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Colorectal cancer genetics study sheds light on why some patients are resistant to treatment

Parker Institute scientists at UCLA uncover mutations that help tumors hide from immune system

PICI scientists Catherine Grasso, PhD, and Antoni Ribas, MD, PhD, of UCLA examine data from their colorectal cancer genetics study published in June by Cancer Discovery. Courtesy of UCLA Jonsson Comprehensive Cancer Center.

Parker Institute for Cancer Immunotherapy researchers at the UCLA Jonsson Comprehensive Cancer Center have discovered genetic mutations that may explain how some colorectal cancers hide from the immune system, making them resistant to immunotherapy treatment.

The study appears in the June edition of Cancer Discovery, a publication of the American Association for Cancer Research.

Working with investigators at the Broad Institute, Dana-Farber Cancer Institute and  Fred Hutchinson Cancer Research Center, the team analyzed more than 1,200 colon cancers using data from The Cancer Genome Atlas (TCGA), the Nurses’ Health Study and the Health Professionals Follow-up Study.

This study is one of the largest of its kind. The sheer size allowed researchers to examine a subset of more highly mutated tumors, known as microsatellite instability-high or MSI-high tumors, in addition to microsatellite stable tumors.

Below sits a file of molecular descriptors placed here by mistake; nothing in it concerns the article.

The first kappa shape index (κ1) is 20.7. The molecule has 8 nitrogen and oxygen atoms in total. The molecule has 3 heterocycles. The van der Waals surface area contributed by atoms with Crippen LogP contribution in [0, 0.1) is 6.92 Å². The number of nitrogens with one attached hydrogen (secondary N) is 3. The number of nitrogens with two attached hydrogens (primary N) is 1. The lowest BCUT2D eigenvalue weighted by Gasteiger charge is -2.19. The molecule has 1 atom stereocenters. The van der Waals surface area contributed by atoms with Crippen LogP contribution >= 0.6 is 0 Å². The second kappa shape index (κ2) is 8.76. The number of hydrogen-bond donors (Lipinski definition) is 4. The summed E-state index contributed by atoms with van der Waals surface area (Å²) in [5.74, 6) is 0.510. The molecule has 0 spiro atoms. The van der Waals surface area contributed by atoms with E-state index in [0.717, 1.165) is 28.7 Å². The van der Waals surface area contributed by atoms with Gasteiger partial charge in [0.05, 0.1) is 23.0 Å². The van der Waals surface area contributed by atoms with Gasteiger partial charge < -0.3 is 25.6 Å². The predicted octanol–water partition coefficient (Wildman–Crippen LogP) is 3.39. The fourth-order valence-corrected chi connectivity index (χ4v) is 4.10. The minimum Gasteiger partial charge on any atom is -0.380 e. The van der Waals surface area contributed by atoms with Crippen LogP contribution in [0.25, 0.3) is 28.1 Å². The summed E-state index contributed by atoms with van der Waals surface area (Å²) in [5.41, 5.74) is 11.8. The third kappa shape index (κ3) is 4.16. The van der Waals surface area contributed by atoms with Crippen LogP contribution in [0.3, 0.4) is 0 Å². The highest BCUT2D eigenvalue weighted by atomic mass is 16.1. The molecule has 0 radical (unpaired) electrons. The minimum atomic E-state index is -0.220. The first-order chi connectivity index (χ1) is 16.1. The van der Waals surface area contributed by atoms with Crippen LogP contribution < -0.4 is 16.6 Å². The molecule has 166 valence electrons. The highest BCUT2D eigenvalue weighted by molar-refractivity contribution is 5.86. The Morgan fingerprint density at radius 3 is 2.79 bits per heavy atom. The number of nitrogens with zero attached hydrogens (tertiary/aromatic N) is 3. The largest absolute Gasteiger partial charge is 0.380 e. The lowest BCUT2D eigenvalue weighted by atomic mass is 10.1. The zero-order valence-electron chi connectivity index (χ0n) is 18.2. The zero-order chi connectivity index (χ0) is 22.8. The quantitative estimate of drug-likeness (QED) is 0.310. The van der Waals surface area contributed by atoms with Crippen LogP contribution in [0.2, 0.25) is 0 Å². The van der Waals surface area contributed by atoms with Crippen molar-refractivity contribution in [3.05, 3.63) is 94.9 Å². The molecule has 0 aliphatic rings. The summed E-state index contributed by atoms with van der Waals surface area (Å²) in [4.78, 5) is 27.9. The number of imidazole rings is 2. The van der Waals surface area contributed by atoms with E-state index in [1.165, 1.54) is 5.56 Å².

“What was significant is that they identified new genetic clues that explain how certain colorectal cancers are able to avoid being recognized and attacked by the immune system, limiting the effectiveness of immunotherapy,” said Fred Ramsdell, Ph.D., vice president of research at the Parker Institute for Cancer Immunotherapy. “The findings also suggest there might be new approaches for tackling colorectal cancer, which remains difficult to treat.”

Colorectal cancer is the third leading cause of cancer deaths in the United States, according to the American Cancer Society.

Some of the key findings from the study include the following:

  • Certain mutations help cancer hide from the immune system: When looking at MSI-high cancers, they found they had a higher frequency of mutations in certain genes such as B2M, HLA and Tap2. These mutations help the cancer avoid immune detection, making it harder for the immune system to eradicate the tumors. They also found that the gene NLRC5 was mutated in 33 percent of MSI-high cases.
  • Some cancers are innately resistant before treatment: In this study, some tumors  exhibited baseline resistance even before treatment with immunotherapy, according to senior author Antoni Ribas, M.D., Ph.D., Parker Institute for Cancer Immunotherapy center director at UCLA.
  • Data suggests a new therapeutic target to enhance immunotherapy response: The results also suggest that drugs targeting the WNT signaling pathway, which is vital to cell development, could potentially help make some tumors more susceptible to immunotherapy treatment, said first author Catherine Grasso, Ph.D., a Parker Institute scientist and assistant professor at UCLA.

Daniel Wells, Ph.D., a Parker Institute senior data scientist, is a co-author on the paper.

For more information or to interview experts at the Parker Institute about this research, please contact Shirley Dang at sdang@parkerici.org.

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